Wednesday, April 28, 2010


Getting away from the crowds and noise of the Campo de' Fiori means a very short walk to the spacious and elegant Piazza Farnese. We favor sitting here at an outdoor table at the Bar Farnese enjoying our first cup of cappucino or campari before dinner . Positioned on the piazza is Osteria AR Galletto, a restaurant that has continued here since the 1500's. A few nights ago we dined here on a very Roman meal of pepe e cacio ( spaghetti w/roman pecorino and pepper), followed by grilled lamb and galletto ( game hen) flattened and grilled with a side dish 0f carciofi alla Romana(artichokes ),we imagined that Michelangelo might have sat in this exact spot for dinner. A very enjoyable evening.

Palazzo Farnese
Rome is about beauty and power. In the past Rome's power was in the hands of a few wealthy families and the papacy. Follow the names Della Rovere, Borghese, Barberini, and Farnese and that will lead to a Pope. The Farnese family, with the then cardinal, soon to be Pope Paul III, commissioned Sangallo the Younger (1514- 89) to design this dominant palazzo. Later Michelangelo was brought in to complete the project by changing the design to heighten the top floor to give the building visual lift. This change gives the facade a dynamic proportion, defying its own weight.

In the evening, sitting in the Piazza Farnese looking up to the Palazzo Farnese the interior is illuminated revealing the beautiful frescoed ceilings by Annibale Carracci. The Palazzo is now the French Embassy and is not open to the public. We found that it was possible to arrange a visit by contacting the embassy several months in advance so we were fortunate to be able to schedule a tour and see these marvelous frescos.

As one might imagine, photos are not allowed so the Carracci fresco images are from the catalog.

We had seen this fresco reproduced in books but were awestruck when standing in the great hall surrounded by the massive work of art. Truly amazing.

Much of the palazzo's beauty is hidden to the public such the inner courtyard and the garden. The building was designed to face the Tiber River (not the piazza), where there is a loggia and the garden.

Michelangelo's Bridge

Pope Paul III (Farnese) hired Michelangelo to design a private bridge connecting the Palazzo Farnese to the Villa Farnesina. The bridge was to go over the Via Guilia and span the Tiber River, the project was never totally completed. (see previous blog on Via Guilia).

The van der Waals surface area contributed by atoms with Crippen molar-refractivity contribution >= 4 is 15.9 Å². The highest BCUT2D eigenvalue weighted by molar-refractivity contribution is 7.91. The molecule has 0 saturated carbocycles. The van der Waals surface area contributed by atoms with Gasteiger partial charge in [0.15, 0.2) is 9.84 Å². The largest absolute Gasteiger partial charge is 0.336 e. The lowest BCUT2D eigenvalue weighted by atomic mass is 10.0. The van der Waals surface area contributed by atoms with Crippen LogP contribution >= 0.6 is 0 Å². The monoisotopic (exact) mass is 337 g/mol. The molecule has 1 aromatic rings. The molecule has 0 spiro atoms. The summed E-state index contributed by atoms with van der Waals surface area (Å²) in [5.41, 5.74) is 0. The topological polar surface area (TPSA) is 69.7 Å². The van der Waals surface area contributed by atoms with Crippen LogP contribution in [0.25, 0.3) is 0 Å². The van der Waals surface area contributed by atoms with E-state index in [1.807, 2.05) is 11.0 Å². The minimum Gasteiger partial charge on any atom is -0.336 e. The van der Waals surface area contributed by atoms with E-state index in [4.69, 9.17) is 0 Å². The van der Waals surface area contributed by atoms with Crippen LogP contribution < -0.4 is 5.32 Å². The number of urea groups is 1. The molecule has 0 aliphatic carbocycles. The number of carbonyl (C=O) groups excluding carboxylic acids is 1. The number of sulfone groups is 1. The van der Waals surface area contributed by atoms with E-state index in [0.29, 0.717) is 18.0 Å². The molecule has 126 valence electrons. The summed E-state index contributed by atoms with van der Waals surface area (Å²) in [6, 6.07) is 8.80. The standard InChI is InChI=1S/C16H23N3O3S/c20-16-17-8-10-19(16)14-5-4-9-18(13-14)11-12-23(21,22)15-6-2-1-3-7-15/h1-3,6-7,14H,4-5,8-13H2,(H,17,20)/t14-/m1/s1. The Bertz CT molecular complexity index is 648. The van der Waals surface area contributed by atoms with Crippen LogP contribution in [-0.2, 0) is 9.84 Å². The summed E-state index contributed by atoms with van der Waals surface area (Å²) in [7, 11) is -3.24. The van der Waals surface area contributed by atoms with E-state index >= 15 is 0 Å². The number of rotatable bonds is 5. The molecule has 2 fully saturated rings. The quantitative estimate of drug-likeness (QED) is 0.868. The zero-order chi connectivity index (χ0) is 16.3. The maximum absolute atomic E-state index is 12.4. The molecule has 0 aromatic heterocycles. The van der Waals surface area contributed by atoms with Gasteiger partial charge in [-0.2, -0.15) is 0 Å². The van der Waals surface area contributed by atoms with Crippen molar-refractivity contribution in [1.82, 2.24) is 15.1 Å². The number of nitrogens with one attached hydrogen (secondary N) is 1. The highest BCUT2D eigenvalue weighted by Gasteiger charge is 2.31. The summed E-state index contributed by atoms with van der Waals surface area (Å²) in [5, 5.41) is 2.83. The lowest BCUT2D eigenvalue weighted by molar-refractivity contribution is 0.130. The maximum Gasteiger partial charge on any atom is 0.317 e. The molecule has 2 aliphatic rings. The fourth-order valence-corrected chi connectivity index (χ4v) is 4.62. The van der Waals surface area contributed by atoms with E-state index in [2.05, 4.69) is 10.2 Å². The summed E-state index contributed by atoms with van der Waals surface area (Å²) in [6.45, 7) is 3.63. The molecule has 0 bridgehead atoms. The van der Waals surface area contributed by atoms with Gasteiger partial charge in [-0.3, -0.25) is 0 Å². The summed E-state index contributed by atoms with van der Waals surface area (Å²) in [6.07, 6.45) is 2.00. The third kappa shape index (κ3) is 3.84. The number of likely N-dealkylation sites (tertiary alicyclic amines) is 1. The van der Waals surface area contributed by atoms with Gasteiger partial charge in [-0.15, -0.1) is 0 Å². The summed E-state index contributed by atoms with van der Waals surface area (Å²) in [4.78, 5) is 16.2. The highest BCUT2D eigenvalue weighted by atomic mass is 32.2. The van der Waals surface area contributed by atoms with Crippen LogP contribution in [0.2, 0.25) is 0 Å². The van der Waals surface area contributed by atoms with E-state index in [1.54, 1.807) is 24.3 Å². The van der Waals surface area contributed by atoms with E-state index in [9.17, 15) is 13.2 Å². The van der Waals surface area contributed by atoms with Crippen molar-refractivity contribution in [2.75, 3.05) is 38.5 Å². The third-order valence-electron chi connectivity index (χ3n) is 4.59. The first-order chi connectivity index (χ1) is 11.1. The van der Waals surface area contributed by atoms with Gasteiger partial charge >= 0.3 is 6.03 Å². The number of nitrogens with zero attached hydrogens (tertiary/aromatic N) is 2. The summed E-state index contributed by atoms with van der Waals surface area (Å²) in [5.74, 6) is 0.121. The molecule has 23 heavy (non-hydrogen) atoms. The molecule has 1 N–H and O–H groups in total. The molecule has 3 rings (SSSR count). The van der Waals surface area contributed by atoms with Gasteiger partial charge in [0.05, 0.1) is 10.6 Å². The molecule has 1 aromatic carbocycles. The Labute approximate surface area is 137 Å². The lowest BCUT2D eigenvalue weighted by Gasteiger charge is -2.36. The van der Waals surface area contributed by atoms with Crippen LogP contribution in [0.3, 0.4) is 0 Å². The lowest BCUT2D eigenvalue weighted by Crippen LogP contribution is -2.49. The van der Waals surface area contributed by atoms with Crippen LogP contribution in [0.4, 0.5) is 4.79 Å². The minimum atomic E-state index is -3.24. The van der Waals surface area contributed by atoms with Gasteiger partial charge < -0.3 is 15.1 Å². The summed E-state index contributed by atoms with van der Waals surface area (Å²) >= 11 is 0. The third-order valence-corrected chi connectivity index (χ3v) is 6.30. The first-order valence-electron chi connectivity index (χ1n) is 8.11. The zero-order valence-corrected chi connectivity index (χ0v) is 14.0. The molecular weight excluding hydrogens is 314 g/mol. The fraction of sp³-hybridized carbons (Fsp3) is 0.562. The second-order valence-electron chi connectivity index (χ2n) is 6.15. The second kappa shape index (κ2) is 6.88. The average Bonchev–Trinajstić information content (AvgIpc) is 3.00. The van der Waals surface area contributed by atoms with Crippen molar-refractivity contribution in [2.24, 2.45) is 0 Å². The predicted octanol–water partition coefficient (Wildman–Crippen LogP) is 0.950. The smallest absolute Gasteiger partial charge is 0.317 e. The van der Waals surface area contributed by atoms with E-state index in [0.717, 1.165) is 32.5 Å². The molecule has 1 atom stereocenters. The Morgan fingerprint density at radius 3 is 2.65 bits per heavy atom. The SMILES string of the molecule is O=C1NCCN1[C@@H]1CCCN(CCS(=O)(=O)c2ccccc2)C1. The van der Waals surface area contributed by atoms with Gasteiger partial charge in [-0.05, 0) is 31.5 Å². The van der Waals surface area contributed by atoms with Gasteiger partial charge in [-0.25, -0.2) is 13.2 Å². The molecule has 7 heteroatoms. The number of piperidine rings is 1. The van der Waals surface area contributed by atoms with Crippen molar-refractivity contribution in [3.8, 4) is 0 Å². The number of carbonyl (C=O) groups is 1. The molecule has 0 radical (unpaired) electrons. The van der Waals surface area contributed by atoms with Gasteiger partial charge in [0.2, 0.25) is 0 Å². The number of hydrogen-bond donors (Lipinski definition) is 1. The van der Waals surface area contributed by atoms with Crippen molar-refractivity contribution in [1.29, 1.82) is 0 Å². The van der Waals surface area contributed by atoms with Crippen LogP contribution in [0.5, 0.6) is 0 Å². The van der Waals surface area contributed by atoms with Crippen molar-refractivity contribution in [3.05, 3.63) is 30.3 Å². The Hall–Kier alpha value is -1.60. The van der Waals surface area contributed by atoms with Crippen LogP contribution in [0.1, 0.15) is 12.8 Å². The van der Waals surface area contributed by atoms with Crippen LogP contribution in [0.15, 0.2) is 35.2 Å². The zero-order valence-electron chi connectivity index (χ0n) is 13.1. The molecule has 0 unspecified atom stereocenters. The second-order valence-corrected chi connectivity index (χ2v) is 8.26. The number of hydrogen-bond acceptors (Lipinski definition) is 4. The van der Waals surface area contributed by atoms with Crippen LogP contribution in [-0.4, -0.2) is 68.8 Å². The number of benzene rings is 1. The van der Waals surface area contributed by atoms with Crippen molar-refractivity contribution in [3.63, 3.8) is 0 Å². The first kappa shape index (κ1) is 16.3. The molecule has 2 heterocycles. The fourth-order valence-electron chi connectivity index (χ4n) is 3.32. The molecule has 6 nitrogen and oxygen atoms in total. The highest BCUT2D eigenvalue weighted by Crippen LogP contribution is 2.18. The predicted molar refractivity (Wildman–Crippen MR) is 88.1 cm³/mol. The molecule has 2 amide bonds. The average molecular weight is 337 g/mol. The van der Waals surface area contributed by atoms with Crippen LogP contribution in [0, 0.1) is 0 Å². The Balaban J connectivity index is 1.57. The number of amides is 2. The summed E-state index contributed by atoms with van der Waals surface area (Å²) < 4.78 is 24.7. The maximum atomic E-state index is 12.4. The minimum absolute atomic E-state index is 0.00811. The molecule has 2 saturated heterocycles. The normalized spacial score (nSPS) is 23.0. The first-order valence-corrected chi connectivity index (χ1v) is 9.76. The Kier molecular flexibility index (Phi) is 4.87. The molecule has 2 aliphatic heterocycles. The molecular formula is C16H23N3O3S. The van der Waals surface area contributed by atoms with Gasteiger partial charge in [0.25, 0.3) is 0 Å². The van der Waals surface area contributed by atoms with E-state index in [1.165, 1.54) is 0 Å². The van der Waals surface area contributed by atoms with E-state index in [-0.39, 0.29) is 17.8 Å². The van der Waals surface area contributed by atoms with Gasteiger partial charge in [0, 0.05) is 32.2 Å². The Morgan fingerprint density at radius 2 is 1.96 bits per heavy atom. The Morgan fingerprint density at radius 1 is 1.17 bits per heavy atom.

Enough looking...............let's eat!

From the Piazza Farnese we walk to the Piazza Navona to make a brief visit to Santa Maria Della Pace to find it closed. However, we visit the cloister designed by Bramante. It is worth the visit.
A couple of blocks north we return to one of our favorite restaurants, Hosteria l'Orso 80. We order a glass of Montefalco Rosso and a glass of Nebbiolo and settle in. Orso 80 is renown for its antipasti plates. We choose the antipasti di mare.

Our primi piatti was perfectly prepared bucatini all' amatriciana (see above!). Secondi piatti was Saltimocca and the other Rombo all Forno (Turbo) a whole fish boned tableside. Both plates were served with roasted potatoes.
Era squisto!

The waiters and staff are welcoming, friendly and a bit sarcastic! Dining here it is important to remember that you are here for the food not the 'art' on the walls!

Outside the Villa Farnesina

After lunch we walk back across the Tiber to Trastevere to complete our outing with a visit to the Villa Farnesina. Our feet still aching from walking on the ancient Roman cobblestone streets, we venture forth to this Renaissance villa built in 1511 by the Chigi family. Agostino Chigi was a wealthy banker from Siena and friend to
Pope Leo X (Medici). It was said that banquets given by Chigi were so lavish that to impress his guests he would have his servants throw the silver platters into the Tiber after dinner. Rumor also has it that there were nets in the river so that the servants would secretly fish the platters out of the river the following day.
We visit the villa Farnesina to see the Raphael fresco 'Galatea' as well as Peruzzi's trompe l'oeil fresco in the Sala delle Prospettive. We are most taken by the fresco painted by Sodoma in Chigi's bedroom. We agree it is the finest fresco that we have seen by Sodoma. Pretty hot stuff Renaissance style!
The villa is quite beautiful and the frescos through out fresh and wonderful.

Time to head back up the hill once again to the Gianicolo and dinner at the Academy.

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